“There lives not three good men unhanged in England, and one of them is fat and grows old.”
It’s hard to know what to say about the two Orson Welles films just released by Criterion, Chimes at Midnight and The Immortal Story. Conventional wisdom regards the one, after years of relative neglect, as his final and perhaps greatest masterpiece, and the other as an underwhelming yet solidly-made and ultimately satisfying curiosity. I think that conventional wisdom has it just about right, in this case, which reduces my role to a little bit more than a cheerleader’s.
Though I of course re-watched the new Chimes disc for the purposes of this review, my own enthusiasm for the film came after seeing last year’s theatrical re-release (which was created from the same scan of the negative which is the source of the Criterion). My very first encounter with it was as an undergrad in the early 1990s, where I was able to rent a very bad VHS copy of dubious provenance from my local video store. The sound was barely audible (an especially unfortunate defect in a Shakespeare adaptation), and I seem to recall that some scenes were missing. But that was the best you could do in those days, and for a long time afterward. I don’t think that Chimes was ever officially released on video in the U.S., reflecting its rather poor distribution during its initial theatrical run in the 1960s. I actually got much more out of Rutgers University Press’s book of the screenplay than I did from the beat-up video, since at least I knew that it represented a kind of complete version of the movie, and I certainly wasn’t missing any dialogue.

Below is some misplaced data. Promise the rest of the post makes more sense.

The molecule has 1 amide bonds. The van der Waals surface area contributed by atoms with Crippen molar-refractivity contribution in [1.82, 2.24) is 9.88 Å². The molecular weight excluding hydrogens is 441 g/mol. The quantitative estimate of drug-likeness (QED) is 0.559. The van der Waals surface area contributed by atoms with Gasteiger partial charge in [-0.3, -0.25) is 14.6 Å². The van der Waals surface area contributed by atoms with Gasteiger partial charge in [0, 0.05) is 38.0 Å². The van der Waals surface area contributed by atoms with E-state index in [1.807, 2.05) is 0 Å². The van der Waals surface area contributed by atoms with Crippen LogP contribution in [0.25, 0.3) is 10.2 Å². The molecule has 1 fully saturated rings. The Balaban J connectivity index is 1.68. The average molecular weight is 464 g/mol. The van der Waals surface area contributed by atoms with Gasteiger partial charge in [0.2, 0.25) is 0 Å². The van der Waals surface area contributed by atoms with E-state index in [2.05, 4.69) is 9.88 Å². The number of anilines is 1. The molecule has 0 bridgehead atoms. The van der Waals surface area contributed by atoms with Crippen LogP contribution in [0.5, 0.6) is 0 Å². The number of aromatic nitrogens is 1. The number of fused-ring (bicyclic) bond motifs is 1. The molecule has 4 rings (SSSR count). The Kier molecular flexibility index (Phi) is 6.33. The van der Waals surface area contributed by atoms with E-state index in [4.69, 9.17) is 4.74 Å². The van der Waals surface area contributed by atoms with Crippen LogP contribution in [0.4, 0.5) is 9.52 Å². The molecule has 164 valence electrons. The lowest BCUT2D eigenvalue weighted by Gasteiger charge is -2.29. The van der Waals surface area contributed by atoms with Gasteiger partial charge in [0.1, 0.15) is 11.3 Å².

I was always a bit skeptical of the film’s reputation after that, and halfway-seriously imagined that its inflated critical reputation owed as much to Chimes’s unavailability. It’s easy to spread the word – good or bad – about a movie if no one can see it and contradict you; furthermore, the film’s near-disappearance feeds into the sense of protective martyrdom many critics have toward Welles, who did legitimately suffer from tremendously bad luck during the production and distribution of his works. But no, believe the hype, it’s as great as everyone says it is. Chimes at Midnight (called Falstaff here on the title credit) is an excellent adaptation of the two parts of Henry IV (with some of Henry V, The Merry Wives of Windsor and Richard II to sweeten the pot), dramatizing and slightly fictionalizing the events of the English wars of succession which took place in the 15th century.